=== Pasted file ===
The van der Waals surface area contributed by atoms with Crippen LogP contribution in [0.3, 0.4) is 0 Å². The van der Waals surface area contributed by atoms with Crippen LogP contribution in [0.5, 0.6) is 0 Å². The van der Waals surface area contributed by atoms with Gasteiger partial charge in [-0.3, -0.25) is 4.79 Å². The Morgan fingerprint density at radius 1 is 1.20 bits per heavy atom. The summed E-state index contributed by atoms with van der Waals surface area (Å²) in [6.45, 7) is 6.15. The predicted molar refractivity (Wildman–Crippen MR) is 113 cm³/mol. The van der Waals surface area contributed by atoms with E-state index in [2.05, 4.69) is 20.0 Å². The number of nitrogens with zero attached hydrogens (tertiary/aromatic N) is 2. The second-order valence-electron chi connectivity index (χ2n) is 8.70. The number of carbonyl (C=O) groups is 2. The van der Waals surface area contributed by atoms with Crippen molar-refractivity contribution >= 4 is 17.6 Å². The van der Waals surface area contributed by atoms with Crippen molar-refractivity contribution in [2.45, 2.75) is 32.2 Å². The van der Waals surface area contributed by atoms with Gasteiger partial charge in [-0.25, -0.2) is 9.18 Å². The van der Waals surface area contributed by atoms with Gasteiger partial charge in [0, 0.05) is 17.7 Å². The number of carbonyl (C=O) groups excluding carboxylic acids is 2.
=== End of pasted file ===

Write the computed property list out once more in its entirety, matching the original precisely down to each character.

The van der Waals surface area contributed by atoms with Crippen LogP contribution in [0.3, 0.4) is 0 Å². The van der Waals surface area contributed by atoms with Crippen LogP contribution in [0.5, 0.6) is 0 Å². The van der Waals surface area contributed by atoms with Gasteiger partial charge in [-0.3, -0.25) is 4.79 Å². The Morgan fingerprint density at radius 1 is 1.20 bits per heavy atom. The summed E-state index contributed by atoms with van der Waals surface area (Å²) in [6.45, 7) is 6.15. The predicted molar refractivity (Wildman–Crippen MR) is 113 cm³/mol. The van der Waals surface area contributed by atoms with E-state index in [2.05, 4.69) is 20.0 Å². The number of nitrogens with zero attached hydrogens (tertiary/aromatic N) is 2. The second-order valence-electron chi connectivity index (χ2n) is 8.70. The number of carbonyl (C=O) groups is 2. The van der Waals surface area contributed by atoms with Crippen molar-refractivity contribution >= 4 is 17.6 Å². The van der Waals surface area contributed by atoms with Crippen molar-refractivity contribution in [2.45, 2.75) is 32.2 Å². The van der Waals surface area contributed by atoms with Gasteiger partial charge in [-0.25, -0.2) is 9.18 Å². The van der Waals surface area contributed by atoms with Gasteiger partial charge in [0, 0.05) is 17.7 Å². The number of carbonyl (C=O) groups excluding carboxylic acids is 2.